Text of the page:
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Monday, October 27, 2014

How to learn: forming a learning methodology on important subjects

In a world where technology is ever-evolving and becoming more accessible to the masses, we find that opinions, teachings, beliefs and perspectives on countless subjects are reaching more and more audiences. This can be both a blessing and a curse, in the sense that while information is available at almost no financial cost, the variety of contents can bring forth confusion and lead to greater problems. In this regards, I am reminded of the Prophetic prayer, which the Messenger of Allah used to say at least twice daily, a portion of which reads "O Allah, I seek from you useful knowledge." [Allahumma innee as-alooka 'Ilmaan Naafi'aan].  

Another issue which exists, both inside and outside of academia, is the method of learning. How we attain our knowledge, from what avenues, and of course what we do with it. Self-learning can be an enriching exercise, but in some respects it can also be damaging, largely depending on what the subject is. So, while learning how to cook by personal experiment, reading recipes online and the like usually results in the learner developing his own tastes and preferences, with language it can be very damaging. One rather comical example is a British blogger, a Non Muslim, who constantly posts on Islam. His YOUTUBE account has thousands of followers, each video having hundreds of comments, in which he will speak on obscure and complicated subjects such as "Is the Qur'an created?" and urge any Muslim listeners to revive the Mu'tazilite positions [Ft.#1], he will argue that the Qur'an "actually" says such and such. He does these videos from his bedroom, in which you will see on his bookshelf books such as Muhammad Asad's translation [The Message of the Qur'an] and A manual of Hadith, a collection of Prophetic narrations compiled and explained by the prolific writer Maulana Muhammad Ali, he will even curse at Muslims for not understanding their faith, yet he himself cannot even pronounce the word Hadeeth [ft.2]! Reading a couple of books does not make the reader an expert on the subject, ready to teach.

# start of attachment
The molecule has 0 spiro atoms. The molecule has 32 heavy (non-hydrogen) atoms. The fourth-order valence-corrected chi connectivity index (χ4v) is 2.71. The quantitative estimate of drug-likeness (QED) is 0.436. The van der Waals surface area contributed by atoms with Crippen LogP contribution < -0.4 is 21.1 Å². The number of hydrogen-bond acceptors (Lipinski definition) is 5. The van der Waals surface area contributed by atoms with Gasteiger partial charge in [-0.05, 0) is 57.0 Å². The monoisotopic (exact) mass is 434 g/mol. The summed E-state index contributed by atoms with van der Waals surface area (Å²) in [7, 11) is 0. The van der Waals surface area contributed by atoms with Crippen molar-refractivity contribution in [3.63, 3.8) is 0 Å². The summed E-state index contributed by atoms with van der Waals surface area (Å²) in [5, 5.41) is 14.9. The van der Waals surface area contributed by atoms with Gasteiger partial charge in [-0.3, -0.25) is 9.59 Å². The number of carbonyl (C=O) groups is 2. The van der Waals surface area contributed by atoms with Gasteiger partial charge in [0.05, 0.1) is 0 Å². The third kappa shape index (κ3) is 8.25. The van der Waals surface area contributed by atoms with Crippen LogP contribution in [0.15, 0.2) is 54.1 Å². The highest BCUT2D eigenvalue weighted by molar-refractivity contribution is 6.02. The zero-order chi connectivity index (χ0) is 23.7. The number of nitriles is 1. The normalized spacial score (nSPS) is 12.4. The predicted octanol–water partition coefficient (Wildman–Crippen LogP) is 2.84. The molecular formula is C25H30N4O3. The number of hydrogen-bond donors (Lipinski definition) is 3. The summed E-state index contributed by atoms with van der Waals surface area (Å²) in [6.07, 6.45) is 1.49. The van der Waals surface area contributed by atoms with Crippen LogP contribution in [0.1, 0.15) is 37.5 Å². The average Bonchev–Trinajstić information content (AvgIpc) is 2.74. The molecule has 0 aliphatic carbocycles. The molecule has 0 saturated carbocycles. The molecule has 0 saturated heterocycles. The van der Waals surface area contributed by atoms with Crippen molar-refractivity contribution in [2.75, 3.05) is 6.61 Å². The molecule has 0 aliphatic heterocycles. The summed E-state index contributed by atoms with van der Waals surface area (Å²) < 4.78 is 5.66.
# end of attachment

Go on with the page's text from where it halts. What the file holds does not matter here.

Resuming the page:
Forming a learning style [Example: Language]

I think this depends largely on the subject one is attempting to know, and on what you want to gain out of it. If we are speaking about language, I am of the view that language cannot be self-taught, even with the best books and the aid of computer programs. Language[s] are to be learned from others, both inside and outside the classroom. Language is a subject one learns by immersion in the places where it is spoken, by asking and learning from one's mistakes. Television and cultural expressions such as music and poetry, classical literature, are all very useful in this regards too, but the main thing is to learn from other human beings who themselves are qualified to convey the information. Both inside and outside the lecture hall, recording the words and the explanations are helpful, as well as having notebooks ready to write down information. Retaining that information by reading, writing, speaking, in that language will keep the knowledge relevant.


What about religious texts?

Obviously, for Muslims the most important religious text is the Qur'an. It is seen as God's own words, sent down slowly to the Prophet Muhammad, Sall Allahu 'alayhi wa sallam. The fact that it came slowly to him, over a period of twenty-three years, should be an evidence that we should likewise, take it slowly. The Qur'an's best explanation is the text itself, often the answer to a query is found in another spot in the text. It should also be read in a regular way, recited inside and outside of prayer. It's reading, for the serious reader, should be done as an act of worship but can also be done as a means for research, which would require taking notes, having access to an index, and, at minimum, knowing how to read Arabic. The last clause is important for these main reasons [1] To recite the Qur'an in prayer, in the way it was revealed. [2] Translations don't do justice to the depth, power and rhythm of the original Arabic text [3] Knowing at least how to read will open the doorway to using other tools that would be useful in attaining Quranic knowledge such as Arabic dictionaries, lexicons, and books of  classical Quranic commentary [Tafseer], which are written obviously in Arabic. I recommend having notebooks that are dedicated only to the Qur'an, to write down observations and quotes, and to also have, if necessary, written down therein any useful observations you find on the text from outside sources [Hadeeth literature, history, language, etc.].